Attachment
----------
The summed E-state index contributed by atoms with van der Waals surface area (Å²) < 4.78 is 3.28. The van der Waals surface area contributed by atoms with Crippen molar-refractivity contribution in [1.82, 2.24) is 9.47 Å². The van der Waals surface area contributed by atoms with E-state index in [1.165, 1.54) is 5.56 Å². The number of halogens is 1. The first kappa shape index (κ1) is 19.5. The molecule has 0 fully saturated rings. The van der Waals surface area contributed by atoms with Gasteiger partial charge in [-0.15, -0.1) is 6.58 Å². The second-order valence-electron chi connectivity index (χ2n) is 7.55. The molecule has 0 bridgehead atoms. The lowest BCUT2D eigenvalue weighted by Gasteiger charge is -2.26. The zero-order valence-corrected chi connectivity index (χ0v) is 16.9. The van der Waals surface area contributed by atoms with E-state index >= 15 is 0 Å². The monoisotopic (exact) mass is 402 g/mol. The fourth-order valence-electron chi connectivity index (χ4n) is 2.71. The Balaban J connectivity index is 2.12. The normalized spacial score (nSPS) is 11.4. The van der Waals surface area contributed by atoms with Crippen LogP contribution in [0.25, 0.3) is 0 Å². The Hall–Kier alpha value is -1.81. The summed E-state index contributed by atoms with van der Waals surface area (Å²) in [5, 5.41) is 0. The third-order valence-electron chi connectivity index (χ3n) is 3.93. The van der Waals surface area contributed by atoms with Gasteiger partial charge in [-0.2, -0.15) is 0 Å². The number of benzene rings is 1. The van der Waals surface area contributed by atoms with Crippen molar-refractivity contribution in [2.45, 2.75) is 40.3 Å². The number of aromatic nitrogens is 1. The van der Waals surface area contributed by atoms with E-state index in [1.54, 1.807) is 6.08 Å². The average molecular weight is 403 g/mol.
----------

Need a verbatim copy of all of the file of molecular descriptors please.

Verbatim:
The summed E-state index contributed by atoms with van der Waals surface area (Å²) < 4.78 is 3.28. The van der Waals surface area contributed by atoms with Crippen molar-refractivity contribution in [1.82, 2.24) is 9.47 Å². The van der Waals surface area contributed by atoms with E-state index in [1.165, 1.54) is 5.56 Å². The number of halogens is 1. The first kappa shape index (κ1) is 19.5. The molecule has 0 fully saturated rings. The van der Waals surface area contributed by atoms with Gasteiger partial charge in [-0.15, -0.1) is 6.58 Å². The second-order valence-electron chi connectivity index (χ2n) is 7.55. The molecule has 0 bridgehead atoms. The lowest BCUT2D eigenvalue weighted by Gasteiger charge is -2.26. The zero-order valence-corrected chi connectivity index (χ0v) is 16.9. The van der Waals surface area contributed by atoms with E-state index >= 15 is 0 Å². The monoisotopic (exact) mass is 402 g/mol. The fourth-order valence-electron chi connectivity index (χ4n) is 2.71. The Balaban J connectivity index is 2.12. The normalized spacial score (nSPS) is 11.4. The van der Waals surface area contributed by atoms with Crippen LogP contribution in [0.25, 0.3) is 0 Å². The Hall–Kier alpha value is -1.81. The summed E-state index contributed by atoms with van der Waals surface area (Å²) in [5, 5.41) is 0. The third-order valence-electron chi connectivity index (χ3n) is 3.93. The van der Waals surface area contributed by atoms with Gasteiger partial charge in [-0.2, -0.15) is 0 Å². The number of benzene rings is 1. The van der Waals surface area contributed by atoms with Crippen molar-refractivity contribution in [2.45, 2.75) is 40.3 Å². The number of aromatic nitrogens is 1. The van der Waals surface area contributed by atoms with E-state index in [1.54, 1.807) is 6.08 Å². The average molecular weight is 403 g/mol.